Best appreciated full-size.
Posted on July 8, 2021
Just two poppy flowers actually. Standing out as bright red jewels beside two tall thistles in a field of ripening rape seeds. Rather battered poppies flapping this way and that in the wind. Somehow, minute beetles still managing to cling on tight, and hoverflies quickly darting within whenever they could. The petals looked like crumpled tissue paper, sometimes with angular folds reflecting light like the fragmented patterns of a kaleidoscope.
Posted on July 7, 2021
White Bryony (Bryonia dioica) climbs with long spiralling tendrils through hedges and woodland margins and can reach a height of about 4 metres. The creamy petals of the small flowers with their green veins and hair-like structures look rather alien. The leaves are from 4 – 7 cm across and divided into 5 lobes. In the autumn the plant can be seen more readily because of the strings of bright red berries.
White Bryony is flowering right now in the hedgerow along the lane by the allotments; entwined amongst the branches of an Elder on the field boundary of the CD Community Orchard; and in hedges of the fields surrounding the village of Charlton Down where there are footpaths that people often follow on their walks. The flowers attract a wide variety of flies, bees, and other pollinating insects. I was pleased to see a foraging red-tailed bumble bee although it buzzed off rather quickly so the shot is a bit of a blur, but you can see what it is nonetheless.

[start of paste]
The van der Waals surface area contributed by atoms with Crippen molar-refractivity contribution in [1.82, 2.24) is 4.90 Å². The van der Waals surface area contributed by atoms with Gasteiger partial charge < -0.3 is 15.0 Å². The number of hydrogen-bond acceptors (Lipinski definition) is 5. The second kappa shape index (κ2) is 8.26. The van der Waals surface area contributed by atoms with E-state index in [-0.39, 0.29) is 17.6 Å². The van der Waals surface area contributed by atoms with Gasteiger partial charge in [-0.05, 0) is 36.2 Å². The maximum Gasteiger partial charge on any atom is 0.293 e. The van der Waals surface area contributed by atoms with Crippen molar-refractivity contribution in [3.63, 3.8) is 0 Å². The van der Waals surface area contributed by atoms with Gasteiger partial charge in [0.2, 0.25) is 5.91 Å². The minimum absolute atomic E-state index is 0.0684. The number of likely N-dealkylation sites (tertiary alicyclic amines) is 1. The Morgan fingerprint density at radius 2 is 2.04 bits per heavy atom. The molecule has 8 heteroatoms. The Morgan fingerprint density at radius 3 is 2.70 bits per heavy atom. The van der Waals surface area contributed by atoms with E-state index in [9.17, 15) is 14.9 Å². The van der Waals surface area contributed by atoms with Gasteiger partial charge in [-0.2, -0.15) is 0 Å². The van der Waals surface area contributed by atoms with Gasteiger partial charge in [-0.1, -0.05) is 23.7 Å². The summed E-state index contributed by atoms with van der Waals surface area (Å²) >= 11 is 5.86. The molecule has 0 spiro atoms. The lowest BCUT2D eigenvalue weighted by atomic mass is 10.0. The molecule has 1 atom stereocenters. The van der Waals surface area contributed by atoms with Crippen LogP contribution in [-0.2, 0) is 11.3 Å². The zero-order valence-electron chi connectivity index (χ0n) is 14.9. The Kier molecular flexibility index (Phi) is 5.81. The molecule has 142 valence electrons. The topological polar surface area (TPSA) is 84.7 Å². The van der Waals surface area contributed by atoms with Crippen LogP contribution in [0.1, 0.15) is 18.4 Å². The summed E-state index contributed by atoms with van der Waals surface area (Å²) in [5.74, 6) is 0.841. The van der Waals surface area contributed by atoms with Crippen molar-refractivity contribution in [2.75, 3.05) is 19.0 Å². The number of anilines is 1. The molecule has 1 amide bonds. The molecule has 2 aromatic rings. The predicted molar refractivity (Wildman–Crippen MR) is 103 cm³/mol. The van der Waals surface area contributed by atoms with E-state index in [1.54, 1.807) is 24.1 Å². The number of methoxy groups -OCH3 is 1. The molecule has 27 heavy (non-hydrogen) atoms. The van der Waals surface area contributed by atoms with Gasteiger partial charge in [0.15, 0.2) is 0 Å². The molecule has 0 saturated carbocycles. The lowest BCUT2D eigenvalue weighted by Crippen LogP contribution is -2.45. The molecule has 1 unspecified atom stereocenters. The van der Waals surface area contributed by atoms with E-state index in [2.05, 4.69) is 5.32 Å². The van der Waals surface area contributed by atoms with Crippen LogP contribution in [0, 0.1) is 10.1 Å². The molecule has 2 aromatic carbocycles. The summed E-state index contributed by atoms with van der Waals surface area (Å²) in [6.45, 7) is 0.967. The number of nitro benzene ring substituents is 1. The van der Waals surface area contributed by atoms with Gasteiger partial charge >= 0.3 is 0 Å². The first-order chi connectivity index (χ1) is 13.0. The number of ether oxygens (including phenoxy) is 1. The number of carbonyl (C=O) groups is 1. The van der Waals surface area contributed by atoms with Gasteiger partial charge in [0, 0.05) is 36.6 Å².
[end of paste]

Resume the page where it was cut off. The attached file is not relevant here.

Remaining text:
Bryonia is an emetic. That means that taking it orally can induce vomiting. It’s also a diuretic, meaning it can increase urination. This is why some people take Bryonia for relief of constipation, an upset stomach, or fluid retention. Bryonia root may also have anti-inflammatory effects.Bryonia: Purported Benefits and Potential Side Effects (healthline.com)
Posted on July 6, 2021
Have you noticed how often small terrestrial snails can be found clinging to the tall stems of hogweed? These are usually Banded or Brown-lipped snails with yellow shells and distinct markings. This one, I am not so sure which species. There are so many Helicidae to choose from in Britain. It could be a Banded or a Brown-lipped snail (Cepaea nemoralis or Cepaea hortensis). Their shell makings are varied and include forms with no dark markings at all or interrupted bands. What is remarkable in this individual is that the shell is see-through and the flesh inside is clearly visible – the folded lobes the digestive gland. What lovely creatures these are. I like to watch them extrude their reticulated body and inch upwards on the stalk, with tentacles extended, black dots for eyes on the end. I have previously only noticed translucent shells like this on semi-aquatic species of snail living on the marginal vegetation of the pond in the CD Nature Reserve.
You can click on the image to enlarge it.